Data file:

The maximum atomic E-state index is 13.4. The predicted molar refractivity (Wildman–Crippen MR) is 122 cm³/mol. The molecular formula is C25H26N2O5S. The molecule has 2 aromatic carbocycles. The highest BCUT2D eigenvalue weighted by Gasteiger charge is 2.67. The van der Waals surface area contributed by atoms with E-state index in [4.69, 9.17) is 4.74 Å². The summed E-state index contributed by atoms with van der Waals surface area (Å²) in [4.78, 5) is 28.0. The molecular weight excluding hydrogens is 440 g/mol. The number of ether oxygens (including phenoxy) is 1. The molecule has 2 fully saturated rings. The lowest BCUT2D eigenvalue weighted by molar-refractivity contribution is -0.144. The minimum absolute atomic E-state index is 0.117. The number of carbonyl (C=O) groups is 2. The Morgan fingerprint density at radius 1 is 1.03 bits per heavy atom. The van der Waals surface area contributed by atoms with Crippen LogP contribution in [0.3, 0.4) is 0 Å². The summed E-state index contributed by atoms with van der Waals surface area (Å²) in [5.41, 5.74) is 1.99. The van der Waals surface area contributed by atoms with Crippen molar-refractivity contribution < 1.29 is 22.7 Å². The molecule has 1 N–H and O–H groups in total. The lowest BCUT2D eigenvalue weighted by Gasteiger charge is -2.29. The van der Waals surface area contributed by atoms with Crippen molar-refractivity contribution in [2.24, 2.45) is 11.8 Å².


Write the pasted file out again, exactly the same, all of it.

The maximum atomic E-state index is 13.4. The predicted molar refractivity (Wildman–Crippen MR) is 122 cm³/mol. The molecular formula is C25H26N2O5S. The molecule has 2 aromatic carbocycles. The highest BCUT2D eigenvalue weighted by Gasteiger charge is 2.67. The van der Waals surface area contributed by atoms with E-state index in [4.69, 9.17) is 4.74 Å². The summed E-state index contributed by atoms with van der Waals surface area (Å²) in [4.78, 5) is 28.0. The molecular weight excluding hydrogens is 440 g/mol. The number of ether oxygens (including phenoxy) is 1. The molecule has 2 fully saturated rings. The lowest BCUT2D eigenvalue weighted by molar-refractivity contribution is -0.144. The minimum absolute atomic E-state index is 0.117. The number of carbonyl (C=O) groups is 2. The Morgan fingerprint density at radius 1 is 1.03 bits per heavy atom. The van der Waals surface area contributed by atoms with Crippen LogP contribution in [0.3, 0.4) is 0 Å². The summed E-state index contributed by atoms with van der Waals surface area (Å²) in [5.41, 5.74) is 1.99. The van der Waals surface area contributed by atoms with Crippen molar-refractivity contribution < 1.29 is 22.7 Å². The molecule has 1 N–H and O–H groups in total. The lowest BCUT2D eigenvalue weighted by Gasteiger charge is -2.29. The van der Waals surface area contributed by atoms with Crippen molar-refractivity contribution in [2.24, 2.45) is 11.8 Å².